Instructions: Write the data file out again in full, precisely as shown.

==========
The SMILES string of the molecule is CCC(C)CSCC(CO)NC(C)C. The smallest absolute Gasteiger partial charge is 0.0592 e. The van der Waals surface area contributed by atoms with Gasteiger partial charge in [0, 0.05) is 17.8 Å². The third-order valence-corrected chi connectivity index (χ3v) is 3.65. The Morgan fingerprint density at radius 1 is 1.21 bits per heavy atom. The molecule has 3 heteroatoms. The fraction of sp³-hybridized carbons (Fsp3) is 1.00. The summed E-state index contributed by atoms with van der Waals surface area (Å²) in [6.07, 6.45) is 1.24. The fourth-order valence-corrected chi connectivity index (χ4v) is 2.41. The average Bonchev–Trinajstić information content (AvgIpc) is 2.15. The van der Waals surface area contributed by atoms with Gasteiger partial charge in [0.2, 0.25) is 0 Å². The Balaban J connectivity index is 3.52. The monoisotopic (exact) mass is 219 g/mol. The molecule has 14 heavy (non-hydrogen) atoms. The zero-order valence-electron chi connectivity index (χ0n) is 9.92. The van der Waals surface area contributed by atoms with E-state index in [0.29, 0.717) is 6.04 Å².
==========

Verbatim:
The SMILES string of the molecule is CCC(C)CSCC(CO)NC(C)C. The smallest absolute Gasteiger partial charge is 0.0592 e. The van der Waals surface area contributed by atoms with Gasteiger partial charge in [0, 0.05) is 17.8 Å². The third-order valence-corrected chi connectivity index (χ3v) is 3.65. The Morgan fingerprint density at radius 1 is 1.21 bits per heavy atom. The molecule has 3 heteroatoms. The fraction of sp³-hybridized carbons (Fsp3) is 1.00. The summed E-state index contributed by atoms with van der Waals surface area (Å²) in [6.07, 6.45) is 1.24. The fourth-order valence-corrected chi connectivity index (χ4v) is 2.41. The average Bonchev–Trinajstić information content (AvgIpc) is 2.15. The van der Waals surface area contributed by atoms with Gasteiger partial charge in [0.2, 0.25) is 0 Å². The Balaban J connectivity index is 3.52. The monoisotopic (exact) mass is 219 g/mol. The molecule has 14 heavy (non-hydrogen) atoms. The zero-order valence-electron chi connectivity index (χ0n) is 9.92. The van der Waals surface area contributed by atoms with E-state index in [0.29, 0.717) is 6.04 Å².